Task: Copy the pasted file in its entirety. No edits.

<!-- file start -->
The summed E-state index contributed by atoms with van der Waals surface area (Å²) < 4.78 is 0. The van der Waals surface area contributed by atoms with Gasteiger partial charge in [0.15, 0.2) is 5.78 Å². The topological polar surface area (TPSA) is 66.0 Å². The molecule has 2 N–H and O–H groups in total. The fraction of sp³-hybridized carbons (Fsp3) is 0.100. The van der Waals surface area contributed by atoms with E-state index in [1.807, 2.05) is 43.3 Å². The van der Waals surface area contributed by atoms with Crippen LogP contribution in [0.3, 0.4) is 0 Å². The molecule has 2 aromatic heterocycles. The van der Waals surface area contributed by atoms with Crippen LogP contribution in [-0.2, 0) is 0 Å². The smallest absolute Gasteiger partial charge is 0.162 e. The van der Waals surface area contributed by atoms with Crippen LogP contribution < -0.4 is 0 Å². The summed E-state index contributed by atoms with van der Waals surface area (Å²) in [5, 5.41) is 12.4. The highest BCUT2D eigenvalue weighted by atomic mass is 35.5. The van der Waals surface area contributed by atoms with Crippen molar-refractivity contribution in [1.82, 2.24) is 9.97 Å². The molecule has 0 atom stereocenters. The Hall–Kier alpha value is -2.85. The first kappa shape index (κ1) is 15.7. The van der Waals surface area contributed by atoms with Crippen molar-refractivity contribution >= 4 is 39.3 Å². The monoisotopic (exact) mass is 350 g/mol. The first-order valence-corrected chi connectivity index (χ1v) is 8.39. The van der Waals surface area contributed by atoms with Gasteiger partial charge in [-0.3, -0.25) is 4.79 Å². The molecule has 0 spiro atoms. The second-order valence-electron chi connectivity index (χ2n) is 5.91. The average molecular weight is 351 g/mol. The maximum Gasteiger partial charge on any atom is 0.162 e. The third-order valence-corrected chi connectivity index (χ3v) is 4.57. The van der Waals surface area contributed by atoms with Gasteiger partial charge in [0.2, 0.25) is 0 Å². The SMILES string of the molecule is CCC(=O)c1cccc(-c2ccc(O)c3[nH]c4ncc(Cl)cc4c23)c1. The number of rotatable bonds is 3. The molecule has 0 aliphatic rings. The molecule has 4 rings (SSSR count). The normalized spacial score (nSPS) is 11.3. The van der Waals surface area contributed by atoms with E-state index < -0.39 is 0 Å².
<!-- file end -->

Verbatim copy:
The summed E-state index contributed by atoms with van der Waals surface area (Å²) < 4.78 is 0. The van der Waals surface area contributed by atoms with Gasteiger partial charge in [0.15, 0.2) is 5.78 Å². The topological polar surface area (TPSA) is 66.0 Å². The molecule has 2 N–H and O–H groups in total. The fraction of sp³-hybridized carbons (Fsp3) is 0.100. The van der Waals surface area contributed by atoms with E-state index in [1.807, 2.05) is 43.3 Å². The van der Waals surface area contributed by atoms with Crippen LogP contribution in [0.3, 0.4) is 0 Å². The molecule has 2 aromatic heterocycles. The van der Waals surface area contributed by atoms with Crippen LogP contribution in [-0.2, 0) is 0 Å². The smallest absolute Gasteiger partial charge is 0.162 e. The van der Waals surface area contributed by atoms with Crippen LogP contribution < -0.4 is 0 Å². The summed E-state index contributed by atoms with van der Waals surface area (Å²) in [5, 5.41) is 12.4. The highest BCUT2D eigenvalue weighted by atomic mass is 35.5. The van der Waals surface area contributed by atoms with Crippen molar-refractivity contribution in [1.82, 2.24) is 9.97 Å². The molecule has 0 atom stereocenters. The Hall–Kier alpha value is -2.85. The first kappa shape index (κ1) is 15.7. The van der Waals surface area contributed by atoms with Crippen molar-refractivity contribution >= 4 is 39.3 Å². The monoisotopic (exact) mass is 350 g/mol. The first-order valence-corrected chi connectivity index (χ1v) is 8.39. The van der Waals surface area contributed by atoms with Gasteiger partial charge in [-0.3, -0.25) is 4.79 Å². The molecule has 0 spiro atoms. The second-order valence-electron chi connectivity index (χ2n) is 5.91. The average molecular weight is 351 g/mol. The maximum Gasteiger partial charge on any atom is 0.162 e. The third-order valence-corrected chi connectivity index (χ3v) is 4.57. The van der Waals surface area contributed by atoms with Gasteiger partial charge in [0.2, 0.25) is 0 Å². The SMILES string of the molecule is CCC(=O)c1cccc(-c2ccc(O)c3[nH]c4ncc(Cl)cc4c23)c1. The number of rotatable bonds is 3. The molecule has 0 aliphatic rings. The molecule has 4 rings (SSSR count). The normalized spacial score (nSPS) is 11.3. The van der Waals surface area contributed by atoms with E-state index < -0.39 is 0 Å².